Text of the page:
(You're reading all posts by David Pierini)David Pierini is a former newspaper writer and long-time photographer. Considered a luddite by most of his friends, they did not believe him when he broke the news that he would be freelance writing for a technology website. He is fascinated by human nature and would love to cultivate stories about the people driving the tech bus. Reach out to him at the e-mail address below.
About David Pierini
Jimmy Fallon is known for inventing silly games to play with his guests on “The Tonight Show.” It’s part of the hot host’s comedic repertoire that keeps his show atop of the late-night ratings.
Now Fallon is trying his hand at developing games for the iPhone.
Fallon formed Sparklehorse, a game production company that debuted Thursday on the iTunes store with the game Tedzy, a colorful teddy bear on a quest for feathers to stuff his pillow and get a good night’s sleep.
Greg Pabst and his neurologist were trying to get a handle on his adult onset epilepsy when the doctor’s mention of the newly announced Apple Watch gave Pabst an ah-hah moment.
The doctor was discussing tools for Pabst to chart his seizures and send alerts to emergency contacts.
“Then he said, ‘It’s only a matter of time before somebody does that for the Apple Watch,’ ” Pabst, 38, recalled. “Then I thought maybe it should be me.”
Pabst, of Orlando, Fla., and a developer friend quickly went to work creating SeizAlarm, which appeared in the iTunes store for the iPhone last week and is available for the watch, the pre-orders for which begin arriving Friday.
The Apple Watch and everything it will do is not a new idea. Watches for years have been able to store data, give us directions, offer a means to communicate at a distance and, yes, show us our heartbeat.
So on the eve of the Apple Watch launch, consider the technologically advanced timepieces that paved the way to this momentous day. You might be even more impressed with the power of your new device.
When you hold up your wrist to admire your new Apple Watch, the shiny new device might also catch the eye of an opportunistic thief.
Police and security experts are urging common sense and awareness of surroundings when interacting in public with the new smartwatch, which will begin arriving on doorsteps and adorning wrists Friday.
Chevrolet has a concept car that looks like something Bat Man would drive. Except he wouldn’t drive it the scene of the crime. The car would drive him.
The FNR concept is a self-driving car that may never see the light of day. But for that day to come, developers must dream, and Chevy has put forth a beautifully imagined vehicle that could nudge the future in a certain direction.
The nudging began this week at the Shangai Motor Show, where General Motors showed off its idea of an autonomous electric vehicle. The FNR likely drew more oohs and awes than the new Malibu that also debuted at the show.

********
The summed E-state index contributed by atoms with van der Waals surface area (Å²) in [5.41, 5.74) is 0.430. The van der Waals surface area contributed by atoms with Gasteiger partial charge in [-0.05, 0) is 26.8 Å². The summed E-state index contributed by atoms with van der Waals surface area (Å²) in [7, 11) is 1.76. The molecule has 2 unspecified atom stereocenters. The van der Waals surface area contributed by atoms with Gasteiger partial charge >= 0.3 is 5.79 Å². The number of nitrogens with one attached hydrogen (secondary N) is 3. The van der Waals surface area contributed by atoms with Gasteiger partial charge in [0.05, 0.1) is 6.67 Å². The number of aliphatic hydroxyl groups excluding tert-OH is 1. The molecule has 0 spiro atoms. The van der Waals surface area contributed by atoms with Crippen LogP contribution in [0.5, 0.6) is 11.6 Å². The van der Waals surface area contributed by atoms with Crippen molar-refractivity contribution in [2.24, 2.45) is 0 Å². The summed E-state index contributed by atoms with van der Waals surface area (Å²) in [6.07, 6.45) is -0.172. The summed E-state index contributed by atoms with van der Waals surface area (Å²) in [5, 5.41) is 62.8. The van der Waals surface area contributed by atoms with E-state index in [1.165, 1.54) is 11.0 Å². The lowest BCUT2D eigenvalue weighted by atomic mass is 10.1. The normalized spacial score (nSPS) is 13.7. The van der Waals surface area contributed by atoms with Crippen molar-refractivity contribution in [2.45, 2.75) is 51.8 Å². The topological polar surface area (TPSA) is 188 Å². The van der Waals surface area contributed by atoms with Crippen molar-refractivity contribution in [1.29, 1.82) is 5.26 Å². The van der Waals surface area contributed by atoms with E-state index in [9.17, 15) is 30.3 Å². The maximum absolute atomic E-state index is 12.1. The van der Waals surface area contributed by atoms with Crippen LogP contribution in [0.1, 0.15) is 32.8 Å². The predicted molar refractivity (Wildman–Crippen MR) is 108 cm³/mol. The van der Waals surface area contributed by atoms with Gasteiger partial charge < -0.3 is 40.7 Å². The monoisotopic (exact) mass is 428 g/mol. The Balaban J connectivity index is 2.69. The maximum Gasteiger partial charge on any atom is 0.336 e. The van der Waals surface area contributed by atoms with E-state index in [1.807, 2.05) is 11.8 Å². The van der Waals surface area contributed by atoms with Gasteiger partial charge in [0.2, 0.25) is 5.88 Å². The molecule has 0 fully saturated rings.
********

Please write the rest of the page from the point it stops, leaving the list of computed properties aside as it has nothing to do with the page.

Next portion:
Many smartphone photographers use Hipstamatic as a way to articulate their personal vision. But the quest for beautiful photos need not be so solitary.
The iPhone app that lets you apply a vintage aesthetic from any era of photography now has a social component called DSPO.
Apple Watches are a step closer to hitting our wrists.
Some who preordered watches earlier this month took to Twitter Monday to excitedly report that their order statuses changed from “Processing Items” to “Preparing for Shipment.”
Depending on how quickly you got online in the early hours of April 10, you could be in the first wave of Apple Watches scheduled to arrive on doorsteps in the United States between Friday and May 8.
There are many ways for photographers to display and share work: Build a website, post on Facebook, spread your brand on Instagram or create a repository on Flickr.
But the few mentioned above are not perfect, especially when it comes to displaying photo stories and essays.
Imagine quickly creating an elegant, magazine-style splash with the best features of social media on a simple computer platform. Stampsy wants to help visual storytellers leave an impression with their work.
Catalin Marin should be walking around the streets of Dubai with a new iPhone – and not the one he dropped from a building 40 stories high.
Not only did Marin’s phone survive, it was rolling video the whole way down. When he got to his phone, he was able to watch it play back.
“I had a bit of a mishap this morning,” he wrote on her Instagram feed to introduce the 15-second video. “Shooting from the 40th floor, my phone decided to go for a ride into the wind. Forty floors down, not a scratch in sight.”